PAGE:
Plantar fascia pain is something that most of us will experience in our lifetimes. When we are always on the go, putting a lot of miles on our feet and don’t stretch adequately, we pay the price with arch pain. Plantar fasciitis occurs when the thick band of fascia that runs from the bottom of your heel to your toes becomes inflamed and as a result can cause pain for the first few steps of the day and throughout the day. Typically, this pain can be brought on by a number of things including unsupportive footwear, foot structure, work day length etc. Orthotics are a tool that can help to alleviate this pain by offloading the plantar fascia and help to make the foot (and lower limb in general) work more efficiently. They can be made to work with any type of shoes and are the key to great foot health!

Quick Tips for Standing Foot Pain:

  • Wear proper fitting footwear that allows adequate extra space for your feet
  • Wear compression socks to combat swelling that occurs with prolonged standing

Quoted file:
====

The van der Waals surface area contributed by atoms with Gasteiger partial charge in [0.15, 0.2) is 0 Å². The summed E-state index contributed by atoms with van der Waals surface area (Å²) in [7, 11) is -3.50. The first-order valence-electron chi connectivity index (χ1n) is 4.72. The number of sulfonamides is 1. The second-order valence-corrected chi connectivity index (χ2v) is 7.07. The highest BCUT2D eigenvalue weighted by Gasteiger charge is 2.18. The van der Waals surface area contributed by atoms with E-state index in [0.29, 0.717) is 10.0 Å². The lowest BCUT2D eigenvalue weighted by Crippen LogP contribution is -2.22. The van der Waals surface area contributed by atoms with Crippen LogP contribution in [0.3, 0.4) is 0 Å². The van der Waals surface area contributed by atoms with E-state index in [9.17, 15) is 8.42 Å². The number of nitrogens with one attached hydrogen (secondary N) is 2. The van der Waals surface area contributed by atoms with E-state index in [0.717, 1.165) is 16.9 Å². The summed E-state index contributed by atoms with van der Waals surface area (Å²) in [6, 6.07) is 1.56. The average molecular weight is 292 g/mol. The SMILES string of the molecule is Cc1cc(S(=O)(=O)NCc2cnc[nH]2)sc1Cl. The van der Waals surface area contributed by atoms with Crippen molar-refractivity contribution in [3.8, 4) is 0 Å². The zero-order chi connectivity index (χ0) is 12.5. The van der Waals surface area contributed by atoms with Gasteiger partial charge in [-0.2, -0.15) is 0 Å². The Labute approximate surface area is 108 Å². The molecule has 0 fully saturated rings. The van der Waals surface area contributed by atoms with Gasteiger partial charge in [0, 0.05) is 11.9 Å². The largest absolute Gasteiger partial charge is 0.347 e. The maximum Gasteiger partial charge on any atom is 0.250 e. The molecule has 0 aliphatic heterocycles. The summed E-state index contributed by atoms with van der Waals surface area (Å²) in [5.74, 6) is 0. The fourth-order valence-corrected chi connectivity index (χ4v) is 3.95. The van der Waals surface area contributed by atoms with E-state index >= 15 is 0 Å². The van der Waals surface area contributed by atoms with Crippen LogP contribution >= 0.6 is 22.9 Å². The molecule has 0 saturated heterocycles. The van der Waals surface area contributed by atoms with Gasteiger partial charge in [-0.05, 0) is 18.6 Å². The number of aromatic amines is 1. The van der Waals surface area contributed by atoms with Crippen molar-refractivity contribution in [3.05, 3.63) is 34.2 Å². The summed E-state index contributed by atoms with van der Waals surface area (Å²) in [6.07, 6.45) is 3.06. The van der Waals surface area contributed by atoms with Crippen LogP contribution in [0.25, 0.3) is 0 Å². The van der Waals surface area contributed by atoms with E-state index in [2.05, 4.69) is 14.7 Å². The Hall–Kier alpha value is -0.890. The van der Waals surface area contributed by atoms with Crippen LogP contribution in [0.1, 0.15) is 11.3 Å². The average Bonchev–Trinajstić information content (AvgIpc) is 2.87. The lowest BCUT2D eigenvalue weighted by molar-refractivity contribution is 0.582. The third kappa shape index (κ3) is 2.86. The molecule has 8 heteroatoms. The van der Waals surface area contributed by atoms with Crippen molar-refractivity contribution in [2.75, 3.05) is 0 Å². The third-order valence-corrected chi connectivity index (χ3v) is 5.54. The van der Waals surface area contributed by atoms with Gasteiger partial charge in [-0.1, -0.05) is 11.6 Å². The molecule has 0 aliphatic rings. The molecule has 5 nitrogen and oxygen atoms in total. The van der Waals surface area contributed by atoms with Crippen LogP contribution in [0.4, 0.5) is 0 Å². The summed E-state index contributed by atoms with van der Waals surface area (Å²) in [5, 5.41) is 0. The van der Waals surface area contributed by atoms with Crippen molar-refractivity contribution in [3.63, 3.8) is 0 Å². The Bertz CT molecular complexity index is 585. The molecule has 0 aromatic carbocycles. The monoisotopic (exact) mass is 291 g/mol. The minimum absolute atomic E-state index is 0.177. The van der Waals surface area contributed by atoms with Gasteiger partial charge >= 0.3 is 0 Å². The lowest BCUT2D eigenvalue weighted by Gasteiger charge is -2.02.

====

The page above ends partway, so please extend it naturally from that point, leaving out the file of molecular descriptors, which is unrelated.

• Get orthotics to help with arch and general foot pain

There are many different treatments and modalities to address pain when standing. If you are experiencing anything as described above or any foot pain in general reach out to your nearest Canadian Certified Pedorthist by clicking here. We definitely can help!

By Tyler Ashurst, Canadian Certified Pedorthist


Why are my Feet Numb?

Numbness is a lack of sensation in a body part. It can be a partial or a complete loss. Although loss of sensation is the main symptom of numbness in your foot, you may experience some additional, abnormal sensations. These include prickling or pins-and-needles sensation, tingling and weak-feeling feet

So what causes numbness in your feet? That is not quite as easy a question to answer because there are several causes. Some of them are simple and obvious. Others are not so simple:

  • It can be as simple as the foot going to sleep because you sat cross-legged. This is more likely to be temporary but others can be longer lasting ore even permanent!
  • It can also be caused by tight clothing, scars or swelling.